The UK's Brexit deal will be "dead" if British MPs reject it for a fourth time next month, a senior minister there has said.
The country's Brexit Secretary Stephen Barclay declared that if the bid to turn it into law failed, it would lead to "more fundamental questions" about whether to stop Brexit or leave the EU with no deal.
He confirmed a key vote would take place in the first week of June on the Withdrawal Agreement bill.
This is the law the British government needs to pass to put its deal struck with Brussels back in November onto the statute book.
Conservative MPs are waiting to see what it looks like - given British Prime Minister Theresa May has struck up compromise talks with Labour to find an agreement both parties could vote for.
Reports suggest it could represent a softening of the government's refusal to maintain a customs union with the EU, and greater protections for workers' and environmental rights.
Mrs May tried to assuage her backbenchers' fears during prime minister's questions in the House of Commons on Wednesday, promising she would end free movement and not pay for market access to the EU.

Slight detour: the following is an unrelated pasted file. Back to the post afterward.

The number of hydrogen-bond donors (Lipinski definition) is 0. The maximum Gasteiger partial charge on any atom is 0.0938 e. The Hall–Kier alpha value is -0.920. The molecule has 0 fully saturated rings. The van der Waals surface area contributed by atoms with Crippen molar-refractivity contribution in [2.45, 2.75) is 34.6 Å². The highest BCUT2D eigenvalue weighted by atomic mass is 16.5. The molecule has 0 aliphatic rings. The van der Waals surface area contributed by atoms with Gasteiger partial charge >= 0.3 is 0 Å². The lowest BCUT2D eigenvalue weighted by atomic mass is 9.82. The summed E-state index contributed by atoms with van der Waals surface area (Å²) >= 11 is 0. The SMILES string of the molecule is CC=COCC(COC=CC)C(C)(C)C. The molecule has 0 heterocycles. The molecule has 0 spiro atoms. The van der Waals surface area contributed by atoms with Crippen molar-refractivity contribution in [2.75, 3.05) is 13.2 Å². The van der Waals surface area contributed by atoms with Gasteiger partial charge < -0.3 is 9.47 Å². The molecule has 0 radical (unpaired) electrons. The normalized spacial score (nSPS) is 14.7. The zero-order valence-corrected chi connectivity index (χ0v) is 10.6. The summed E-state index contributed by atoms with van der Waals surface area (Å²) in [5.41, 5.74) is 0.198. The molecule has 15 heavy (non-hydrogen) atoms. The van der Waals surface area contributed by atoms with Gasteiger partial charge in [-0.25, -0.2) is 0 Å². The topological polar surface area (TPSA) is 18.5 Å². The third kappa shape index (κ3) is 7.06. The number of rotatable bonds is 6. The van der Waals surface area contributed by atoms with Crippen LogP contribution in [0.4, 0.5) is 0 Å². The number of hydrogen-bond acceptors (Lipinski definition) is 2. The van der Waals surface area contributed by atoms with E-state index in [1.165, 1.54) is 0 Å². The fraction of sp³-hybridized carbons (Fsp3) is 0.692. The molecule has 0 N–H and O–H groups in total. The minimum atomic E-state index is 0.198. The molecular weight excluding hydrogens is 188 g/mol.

But she was confronted by one of them, Peter Bone, who brandished a letter from local volunteers calling for her to resign.
Mrs May has promised to step down if her Brexit deal passes, but has so far resisted pressure to name a date she would leave if it does not.
All parties are braced for a testing day at the ballot box next Thursday, when British people go to the polls to elect a new group of MEPs.
The European Parliament elections are taking place there because the UK is still in the EU, after two delays to the exit date.
Britain is now on course to leave by October 31st, unless MPs pass a divorce deal sooner.
Main image: Britain's Brexit Secretary Stephen Barclay is seen leaving Number 10 Downing Street after attending a National Security Council meeting | Image: Dinendra Haria/Zuma Press/PA Images